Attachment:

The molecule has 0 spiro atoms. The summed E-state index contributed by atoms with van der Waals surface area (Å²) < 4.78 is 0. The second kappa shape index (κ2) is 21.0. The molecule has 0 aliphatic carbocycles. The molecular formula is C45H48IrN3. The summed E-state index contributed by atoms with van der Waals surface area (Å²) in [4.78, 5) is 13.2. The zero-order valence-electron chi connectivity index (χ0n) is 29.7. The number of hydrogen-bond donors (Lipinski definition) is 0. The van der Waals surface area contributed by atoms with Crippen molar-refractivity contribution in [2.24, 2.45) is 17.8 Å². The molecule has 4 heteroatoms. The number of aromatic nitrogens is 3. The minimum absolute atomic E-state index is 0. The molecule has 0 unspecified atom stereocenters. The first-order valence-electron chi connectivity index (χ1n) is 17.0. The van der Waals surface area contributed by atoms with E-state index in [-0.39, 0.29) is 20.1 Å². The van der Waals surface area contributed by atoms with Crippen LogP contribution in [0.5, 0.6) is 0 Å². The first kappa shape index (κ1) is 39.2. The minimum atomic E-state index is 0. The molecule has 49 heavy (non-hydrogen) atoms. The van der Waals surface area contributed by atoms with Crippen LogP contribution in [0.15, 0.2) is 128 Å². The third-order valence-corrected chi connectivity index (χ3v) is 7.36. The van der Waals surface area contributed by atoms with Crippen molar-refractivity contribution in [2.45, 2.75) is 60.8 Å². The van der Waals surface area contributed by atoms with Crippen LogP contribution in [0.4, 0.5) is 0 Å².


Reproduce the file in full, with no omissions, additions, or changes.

The molecule has 0 spiro atoms. The summed E-state index contributed by atoms with van der Waals surface area (Å²) < 4.78 is 0. The second kappa shape index (κ2) is 21.0. The molecule has 0 aliphatic carbocycles. The molecular formula is C45H48IrN3. The summed E-state index contributed by atoms with van der Waals surface area (Å²) in [4.78, 5) is 13.2. The zero-order valence-electron chi connectivity index (χ0n) is 29.7. The number of hydrogen-bond donors (Lipinski definition) is 0. The van der Waals surface area contributed by atoms with Crippen molar-refractivity contribution in [2.24, 2.45) is 17.8 Å². The molecule has 4 heteroatoms. The number of aromatic nitrogens is 3. The minimum absolute atomic E-state index is 0. The molecule has 0 unspecified atom stereocenters. The first-order valence-electron chi connectivity index (χ1n) is 17.0. The van der Waals surface area contributed by atoms with E-state index in [-0.39, 0.29) is 20.1 Å². The van der Waals surface area contributed by atoms with Crippen LogP contribution in [0.5, 0.6) is 0 Å². The first kappa shape index (κ1) is 39.2. The minimum atomic E-state index is 0. The molecule has 49 heavy (non-hydrogen) atoms. The van der Waals surface area contributed by atoms with Crippen LogP contribution in [0.15, 0.2) is 128 Å². The third-order valence-corrected chi connectivity index (χ3v) is 7.36. The van der Waals surface area contributed by atoms with Crippen molar-refractivity contribution in [2.45, 2.75) is 60.8 Å². The van der Waals surface area contributed by atoms with Crippen LogP contribution in [0.4, 0.5) is 0 Å².